The Weirdos performed without a drummer at their first gig, the Punk Rock Invasion on April 2, 1977, and also their second, opening for the Nerves at the Orpheum in Hollywood. After a third drummerless gig, writer Phast Phreddie Patterson introduced The Weirdos to drummer Nickey Beat, who had to cut his hair to get the job. Accounts of the Weirdos’ early shows tend to mention the band’s punk dress and visual style. Robert Lopez of The Zeros remembers in We Got the Neutron Bomb, “[The Weirdos] were from art school, so they all had spray-painted pants and plastic wrappers wrapped around their legs. Shirts made of trash bags.”
Later that month, The Weirdos went to an in-store appearance by The Damned at the BOMP! Records store to promote their own show that evening at the Orpheum. During this fateful event, the Weirdos initiated relationships not only with The Damned and the BOMP! label, but also with a teenage group called The Germs, who approached John Denney and talked their way onto that night’s bill. The Germs gave their chaotic first live performance at that Orpheum show, followed by The Zeros and The Weirdos, making their live debut with drummer Nickey Beat. Captain Sensible of The Damned joined the Weirdos onstage for a cover of the Seeds’ “Pushin’ Too Hard.”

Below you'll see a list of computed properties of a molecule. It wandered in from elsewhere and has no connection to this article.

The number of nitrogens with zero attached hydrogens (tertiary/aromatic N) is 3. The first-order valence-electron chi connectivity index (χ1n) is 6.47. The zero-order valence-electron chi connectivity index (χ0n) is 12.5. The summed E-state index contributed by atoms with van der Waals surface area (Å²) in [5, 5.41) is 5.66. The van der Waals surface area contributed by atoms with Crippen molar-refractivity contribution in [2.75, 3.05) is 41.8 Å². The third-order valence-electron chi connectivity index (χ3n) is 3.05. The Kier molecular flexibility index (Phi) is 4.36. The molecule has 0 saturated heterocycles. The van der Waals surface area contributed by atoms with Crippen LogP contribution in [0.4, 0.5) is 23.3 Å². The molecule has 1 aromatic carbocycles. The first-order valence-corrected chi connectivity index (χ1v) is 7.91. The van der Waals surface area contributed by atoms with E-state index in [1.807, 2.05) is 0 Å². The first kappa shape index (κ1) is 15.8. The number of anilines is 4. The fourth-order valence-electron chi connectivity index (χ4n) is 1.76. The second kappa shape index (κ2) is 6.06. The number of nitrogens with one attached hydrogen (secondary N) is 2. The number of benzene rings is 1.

The Weirdos’ first record was the urgent punk single “Destroy All Music / Life of Crime / Why Do You Exist?” (1977 BOMP!), recorded, as Roman told Flipside, on the day Elvis Presley died, August 16, 1977. The Weirdos’ second single, “We Got The Neutron Bomb/Solitary Confinement” (1978 Dangerhouse), is one of the most powerful, enduring, and locally beloved records from the early days of Los Angeles punk. These two singles were the only contemporary releases with the original Trout and Beat rhythm section, and The Weirdos’ reputation derives mostly from the Stooges-like immediacy of these five songs. Danny Benair replaced Beat on drums and Billy Persons played bass on the 1979 six-song EP Who? What? When? Where? Why? (1979 – BOMP!), which was at once a move into more conventional rock territory and an attitude of detachment. Beat went on to play with The Dickies, The Cramps, and L.A. Guns, among others. That same year, the Denney brothers recorded the single “Skateboards to Hell / Adulthood” (1979 Numbskull) with producer Geza X.